The California Court of Appeals this week ruled that using your cell to check a map while driving violates the states distracted driving ban.

The plaintiff in the case had tried to argue that he didn’t deserve the ticket he received for distracted driving because he wasn’t using his cell to talk or text, but rather was just checking a map so he knew where he was going. However, the judge that heard the appeal said, “nope” and sent him off to pay his fine just like every other distracted driver.

The fact is that while states have laws banning certain uses of handheld devices distracted driving is not only caused by electronic devices. A driver can become distracted while adjusting the radio, opening the glove box or even talking to a passenger sitting right next to them.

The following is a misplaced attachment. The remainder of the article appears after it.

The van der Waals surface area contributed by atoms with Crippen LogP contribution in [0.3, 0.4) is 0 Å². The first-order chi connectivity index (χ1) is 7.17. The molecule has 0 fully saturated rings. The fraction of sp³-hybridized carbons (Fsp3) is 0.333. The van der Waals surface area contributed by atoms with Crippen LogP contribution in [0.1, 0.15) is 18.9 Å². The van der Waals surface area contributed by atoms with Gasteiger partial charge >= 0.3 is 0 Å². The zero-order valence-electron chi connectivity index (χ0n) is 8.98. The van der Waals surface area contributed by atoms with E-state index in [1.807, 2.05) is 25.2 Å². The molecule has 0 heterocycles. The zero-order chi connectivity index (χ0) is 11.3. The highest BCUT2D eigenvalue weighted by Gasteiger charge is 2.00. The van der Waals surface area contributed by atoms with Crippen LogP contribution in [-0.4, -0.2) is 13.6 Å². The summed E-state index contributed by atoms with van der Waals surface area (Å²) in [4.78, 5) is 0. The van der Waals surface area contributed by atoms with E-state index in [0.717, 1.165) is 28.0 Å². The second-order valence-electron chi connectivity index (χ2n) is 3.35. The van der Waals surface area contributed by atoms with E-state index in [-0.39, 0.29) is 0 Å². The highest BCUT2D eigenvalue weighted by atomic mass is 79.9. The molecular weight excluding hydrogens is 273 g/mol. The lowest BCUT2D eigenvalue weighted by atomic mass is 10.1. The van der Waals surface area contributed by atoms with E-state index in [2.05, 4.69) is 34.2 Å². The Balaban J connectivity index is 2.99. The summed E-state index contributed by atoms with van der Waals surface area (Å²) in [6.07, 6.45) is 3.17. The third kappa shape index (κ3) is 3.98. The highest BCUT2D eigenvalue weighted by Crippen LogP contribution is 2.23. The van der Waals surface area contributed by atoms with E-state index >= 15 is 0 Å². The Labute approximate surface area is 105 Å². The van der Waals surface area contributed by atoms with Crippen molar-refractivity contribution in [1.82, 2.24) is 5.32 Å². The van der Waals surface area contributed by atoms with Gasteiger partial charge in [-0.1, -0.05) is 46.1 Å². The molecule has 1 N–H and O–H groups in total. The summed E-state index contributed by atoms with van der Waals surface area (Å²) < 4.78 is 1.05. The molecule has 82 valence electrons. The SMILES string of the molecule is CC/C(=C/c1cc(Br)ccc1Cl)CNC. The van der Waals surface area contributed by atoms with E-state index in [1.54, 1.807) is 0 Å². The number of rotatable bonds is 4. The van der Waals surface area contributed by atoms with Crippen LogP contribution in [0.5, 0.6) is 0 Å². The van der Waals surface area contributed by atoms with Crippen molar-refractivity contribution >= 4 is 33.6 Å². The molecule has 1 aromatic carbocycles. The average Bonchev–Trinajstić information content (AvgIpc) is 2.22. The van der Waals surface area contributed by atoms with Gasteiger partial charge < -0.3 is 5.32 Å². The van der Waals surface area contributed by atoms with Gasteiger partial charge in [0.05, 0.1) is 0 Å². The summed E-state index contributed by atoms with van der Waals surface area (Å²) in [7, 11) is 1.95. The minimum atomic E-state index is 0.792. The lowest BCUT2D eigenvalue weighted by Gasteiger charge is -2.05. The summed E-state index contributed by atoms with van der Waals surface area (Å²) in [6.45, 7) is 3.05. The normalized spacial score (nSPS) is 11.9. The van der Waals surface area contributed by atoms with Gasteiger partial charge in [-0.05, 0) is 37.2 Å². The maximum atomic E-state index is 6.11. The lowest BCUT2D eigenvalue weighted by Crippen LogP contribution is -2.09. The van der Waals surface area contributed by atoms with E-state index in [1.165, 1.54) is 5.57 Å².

And no matter what causes the driver to become distracted in the first place, it only takes a second for something to change around them; a car to stop suddenly in front of them, a child to dart into the road or their own vehicle to go off the road unexpectedly. In that split second the driver essentially loses control of their vehicle and that’s when an accident happens.

In California the state has taken a very strict stance against distracted driving by enacting one of the nation’s most stringent distracted driving laws. And as this recent ruling has shown, each case that comes against it faces low odds of thwarting the efforts of public safety officials to keep driver’s attention on the road, and no where else.